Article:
ERIC Number: ED208268
Record Type: RIE
Publication Date: 1981-Mar-6
Reference Count: 0
Borderline Personality: A New Psychiatric Syndrome or Another Example of Male Disapproval of Female Behavior?
Nathans, Judith A.
The ramifications resulting from a social system organized on a male hierarchy which devalues and is insensitive to the female experience are keenly felt in the professions of psychiatry and psychology. Borderline personality disorder which, over the past decade has gained popularity in the literature and in clinical circles, is predominantly diagnosed in women. The borderline syndrome is generally defined as a pathological response to separation and individuation. These individuals lack a clear sense of who they are and feel empty and alone. Their inability to gratify their emotional needs results in unstable and intense interpersonal relationships marked by clinging dependency; they are unable to effectively channel their aggression and often turn it against themselves. These characteristics, albeit extreme in borderline individuals, have been traditionally viewed as feminine concerns and behaviors. Behaviors which characterize the borderline personality may be viewed on a continuum representing the dilemmas related to sex roles and social expectations within a male-defined social system. Women's issues and concerns are historically intertwined with psychiatric disorders, especially during transitional periods in society. (Author/NRB)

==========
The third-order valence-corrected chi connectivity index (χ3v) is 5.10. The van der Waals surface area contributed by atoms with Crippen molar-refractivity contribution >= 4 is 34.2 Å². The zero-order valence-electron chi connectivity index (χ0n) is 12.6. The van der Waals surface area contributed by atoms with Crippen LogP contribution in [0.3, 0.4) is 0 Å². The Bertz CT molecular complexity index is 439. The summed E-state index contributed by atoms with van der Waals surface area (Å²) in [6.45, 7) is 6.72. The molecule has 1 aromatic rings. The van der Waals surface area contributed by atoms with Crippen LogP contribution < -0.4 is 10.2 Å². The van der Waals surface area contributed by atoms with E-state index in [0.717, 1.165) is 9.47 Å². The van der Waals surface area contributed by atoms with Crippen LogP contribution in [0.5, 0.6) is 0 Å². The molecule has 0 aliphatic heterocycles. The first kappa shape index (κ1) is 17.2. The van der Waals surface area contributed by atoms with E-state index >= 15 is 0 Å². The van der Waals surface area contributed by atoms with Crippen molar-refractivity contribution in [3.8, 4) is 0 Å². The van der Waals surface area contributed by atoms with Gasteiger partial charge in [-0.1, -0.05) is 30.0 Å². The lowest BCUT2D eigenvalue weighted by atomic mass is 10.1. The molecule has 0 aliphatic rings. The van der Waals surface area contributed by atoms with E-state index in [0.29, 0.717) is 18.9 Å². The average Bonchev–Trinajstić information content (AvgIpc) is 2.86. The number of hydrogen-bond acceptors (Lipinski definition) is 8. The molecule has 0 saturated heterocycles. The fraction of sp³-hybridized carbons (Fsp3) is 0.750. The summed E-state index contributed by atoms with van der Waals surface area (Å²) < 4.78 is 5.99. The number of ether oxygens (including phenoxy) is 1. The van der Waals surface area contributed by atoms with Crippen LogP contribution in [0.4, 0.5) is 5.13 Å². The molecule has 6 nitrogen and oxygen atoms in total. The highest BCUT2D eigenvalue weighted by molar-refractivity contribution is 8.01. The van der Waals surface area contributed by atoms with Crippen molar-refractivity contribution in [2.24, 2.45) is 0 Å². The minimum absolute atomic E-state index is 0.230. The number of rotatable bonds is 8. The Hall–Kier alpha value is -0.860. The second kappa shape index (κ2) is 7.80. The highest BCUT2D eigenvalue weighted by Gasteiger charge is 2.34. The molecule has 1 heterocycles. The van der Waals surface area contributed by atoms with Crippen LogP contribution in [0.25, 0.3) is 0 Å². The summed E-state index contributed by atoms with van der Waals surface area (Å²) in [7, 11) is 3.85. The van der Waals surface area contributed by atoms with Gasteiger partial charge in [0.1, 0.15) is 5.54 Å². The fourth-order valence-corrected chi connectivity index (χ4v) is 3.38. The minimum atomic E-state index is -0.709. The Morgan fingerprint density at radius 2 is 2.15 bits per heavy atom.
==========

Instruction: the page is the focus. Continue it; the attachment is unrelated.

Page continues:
Publication Type: Information Analyses; Speeches/Meeting Papers
Education Level: N/A
Authoring Institution: N/A
Note: Paper presented at the Annual Convention of the Association for Women in Psychology (8th, Boston, MA, March 5-8, 1981).